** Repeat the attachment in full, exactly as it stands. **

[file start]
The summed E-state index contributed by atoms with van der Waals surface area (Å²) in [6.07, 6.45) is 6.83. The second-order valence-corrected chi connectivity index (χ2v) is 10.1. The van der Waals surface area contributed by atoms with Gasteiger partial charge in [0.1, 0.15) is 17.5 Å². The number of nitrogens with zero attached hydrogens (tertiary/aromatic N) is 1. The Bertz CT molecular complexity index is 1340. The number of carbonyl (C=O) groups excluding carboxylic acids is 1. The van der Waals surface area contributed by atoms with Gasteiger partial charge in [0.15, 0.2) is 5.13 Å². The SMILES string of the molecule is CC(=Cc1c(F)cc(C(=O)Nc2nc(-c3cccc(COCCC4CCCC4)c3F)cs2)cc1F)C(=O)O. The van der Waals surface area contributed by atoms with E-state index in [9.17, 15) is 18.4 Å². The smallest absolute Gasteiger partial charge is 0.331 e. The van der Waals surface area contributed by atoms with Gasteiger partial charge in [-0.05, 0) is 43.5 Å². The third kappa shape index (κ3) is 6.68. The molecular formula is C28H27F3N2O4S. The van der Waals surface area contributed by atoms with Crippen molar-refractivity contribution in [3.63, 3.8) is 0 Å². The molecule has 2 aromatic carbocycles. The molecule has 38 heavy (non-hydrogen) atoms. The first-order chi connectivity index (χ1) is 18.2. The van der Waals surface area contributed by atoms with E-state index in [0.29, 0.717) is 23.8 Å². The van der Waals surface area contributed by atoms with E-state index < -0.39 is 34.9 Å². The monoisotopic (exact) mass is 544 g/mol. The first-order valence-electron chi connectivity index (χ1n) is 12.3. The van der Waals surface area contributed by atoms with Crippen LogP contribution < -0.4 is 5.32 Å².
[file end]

The summed E-state index contributed by atoms with van der Waals surface area (Å²) in [6.07, 6.45) is 6.83. The second-order valence-corrected chi connectivity index (χ2v) is 10.1. The van der Waals surface area contributed by atoms with Gasteiger partial charge in [0.1, 0.15) is 17.5 Å². The number of nitrogens with zero attached hydrogens (tertiary/aromatic N) is 1. The Bertz CT molecular complexity index is 1340. The number of carbonyl (C=O) groups excluding carboxylic acids is 1. The van der Waals surface area contributed by atoms with Gasteiger partial charge in [0.15, 0.2) is 5.13 Å². The SMILES string of the molecule is CC(=Cc1c(F)cc(C(=O)Nc2nc(-c3cccc(COCCC4CCCC4)c3F)cs2)cc1F)C(=O)O. The van der Waals surface area contributed by atoms with E-state index in [9.17, 15) is 18.4 Å². The smallest absolute Gasteiger partial charge is 0.331 e. The van der Waals surface area contributed by atoms with Gasteiger partial charge in [-0.05, 0) is 43.5 Å². The third kappa shape index (κ3) is 6.68. The molecular formula is C28H27F3N2O4S. The van der Waals surface area contributed by atoms with Crippen molar-refractivity contribution in [3.63, 3.8) is 0 Å². The molecule has 2 aromatic carbocycles. The molecule has 38 heavy (non-hydrogen) atoms. The first-order chi connectivity index (χ1) is 18.2. The van der Waals surface area contributed by atoms with E-state index in [0.29, 0.717) is 23.8 Å². The van der Waals surface area contributed by atoms with E-state index < -0.39 is 34.9 Å². The monoisotopic (exact) mass is 544 g/mol. The first-order valence-electron chi connectivity index (χ1n) is 12.3. The van der Waals surface area contributed by atoms with Crippen LogP contribution < -0.4 is 5.32 Å².